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Exploring the Truth About Fad Diets

Weight loss is quite tricky. With all these new exercise regimens and fad diets that promise instant results, are they hype or hope? Fad diets, especially, have gained more popularity over the past few years. Diets such as the Keto diet, intermittent fasting, Mediterranean diet…the list goes on.

With the rise of Korean pop growing internationally over the past few years, females around the world find themselves following their idols’ extreme diet regimes – some diets even ranging on the borderline of dangerous.

One of the more popular diet routines is that of Korean singer better known as IU. She revealed in an interview that her diet calls for an apple for breakfast, two sweet potatoes for lunch and a bottle of protein shake for dinner.

What Are Fad Diets?

As defined by the Centers for Disease and Control Prevention, a fad diet refers to any weight loss plan that promises quick results with a temporary nutritional change1.  These diets are considered unhealthy as they provide individuals with fewer calories and nutrients.

Fad diets are not a new concept.

According to Foxcroft, the word diet originates from the Greek word ‘diaita’, and it was in the 19th century that people started dieting for aesthetic purposes2.  In 1963, Jean Nidetch founded Weight Watchers and in the 1970s, the ‘sedative’ Sleeping Beauty Diet grew in popularity3.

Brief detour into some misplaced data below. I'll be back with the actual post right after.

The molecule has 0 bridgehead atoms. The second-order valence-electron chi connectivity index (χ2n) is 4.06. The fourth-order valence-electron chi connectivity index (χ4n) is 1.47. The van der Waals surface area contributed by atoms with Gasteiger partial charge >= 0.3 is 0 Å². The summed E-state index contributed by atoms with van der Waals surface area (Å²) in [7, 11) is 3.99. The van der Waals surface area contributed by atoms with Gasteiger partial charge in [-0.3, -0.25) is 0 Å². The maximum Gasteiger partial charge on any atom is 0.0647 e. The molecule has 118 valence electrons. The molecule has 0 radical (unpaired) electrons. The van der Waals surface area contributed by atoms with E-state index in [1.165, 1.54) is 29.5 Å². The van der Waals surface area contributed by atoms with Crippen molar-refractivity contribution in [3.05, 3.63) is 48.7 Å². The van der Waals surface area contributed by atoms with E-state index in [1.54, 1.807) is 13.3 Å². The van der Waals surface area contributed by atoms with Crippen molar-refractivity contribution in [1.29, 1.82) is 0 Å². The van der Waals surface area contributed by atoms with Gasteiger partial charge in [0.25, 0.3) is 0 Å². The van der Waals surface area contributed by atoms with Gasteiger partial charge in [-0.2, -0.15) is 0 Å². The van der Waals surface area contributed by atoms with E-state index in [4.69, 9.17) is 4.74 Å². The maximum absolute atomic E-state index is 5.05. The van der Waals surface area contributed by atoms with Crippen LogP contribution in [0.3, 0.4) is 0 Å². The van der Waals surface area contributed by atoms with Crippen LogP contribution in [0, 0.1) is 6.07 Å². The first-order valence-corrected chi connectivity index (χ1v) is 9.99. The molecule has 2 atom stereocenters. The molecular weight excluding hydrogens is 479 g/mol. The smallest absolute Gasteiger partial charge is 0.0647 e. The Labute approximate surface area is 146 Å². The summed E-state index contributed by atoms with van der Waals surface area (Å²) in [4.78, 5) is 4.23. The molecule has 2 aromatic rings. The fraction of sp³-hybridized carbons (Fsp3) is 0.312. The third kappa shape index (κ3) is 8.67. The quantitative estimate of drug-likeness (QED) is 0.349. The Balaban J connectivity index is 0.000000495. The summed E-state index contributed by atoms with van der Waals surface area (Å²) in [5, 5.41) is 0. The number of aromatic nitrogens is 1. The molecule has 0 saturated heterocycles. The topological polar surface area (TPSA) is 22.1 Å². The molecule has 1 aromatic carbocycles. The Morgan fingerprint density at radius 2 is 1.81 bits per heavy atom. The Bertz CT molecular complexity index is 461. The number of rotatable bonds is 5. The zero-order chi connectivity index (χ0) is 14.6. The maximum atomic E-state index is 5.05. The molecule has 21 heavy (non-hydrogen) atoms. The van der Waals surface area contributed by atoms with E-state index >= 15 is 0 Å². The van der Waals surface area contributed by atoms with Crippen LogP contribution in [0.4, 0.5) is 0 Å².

Fad diets such as The Atkins diet which was based on high-protein and low-carb intake also became popular in the 90s4. The hallmark of these diets is that they become popular almost overnight and only remain for a very short period of time.

Scrabble tiles that spell fad diet

What impact do fad diets have on our lifestyle?

More often than not, fad diets also propagate an unhealthy and unsustainable lifestyle that gains traction due to a celebrity endorsement or social media influencer.

However, some of these fad diets already did exist in the healthcare industry for the management of certain medical conditions5. When these diets gain popularity, they go from a prescribed diet plan to one with the sole objective of losing weight.

Given that some of these fad diets are actual diet plans that have been proven to show significant weight loss results, some of them are just fads that should be ignored. However, it is understandable why so many people fall for these diets, ignoring the potential for harm.

Characteristics of Fad Diets

Fad diets are usually described as a weight loss plan that guarantees quick weight loss and dramatic results with not much effort. While there are varying types of fad diets, all of them share some common characteristics6.

Here are some of the tell-tale signs to identifying a fad diet7:

  • Promises fast and significant weight loss without sacrificing fatty food as well as food rich in calories;
  • No need for regular exercise;
  • Limits range of food types;
  • Cuts out portions of necessary nutrients, with no clear replacements;
  • Lack of scientific evidence backing the claims;
  • If scientific evidence does exist, it often is extrapolated from one study or testimonials only; and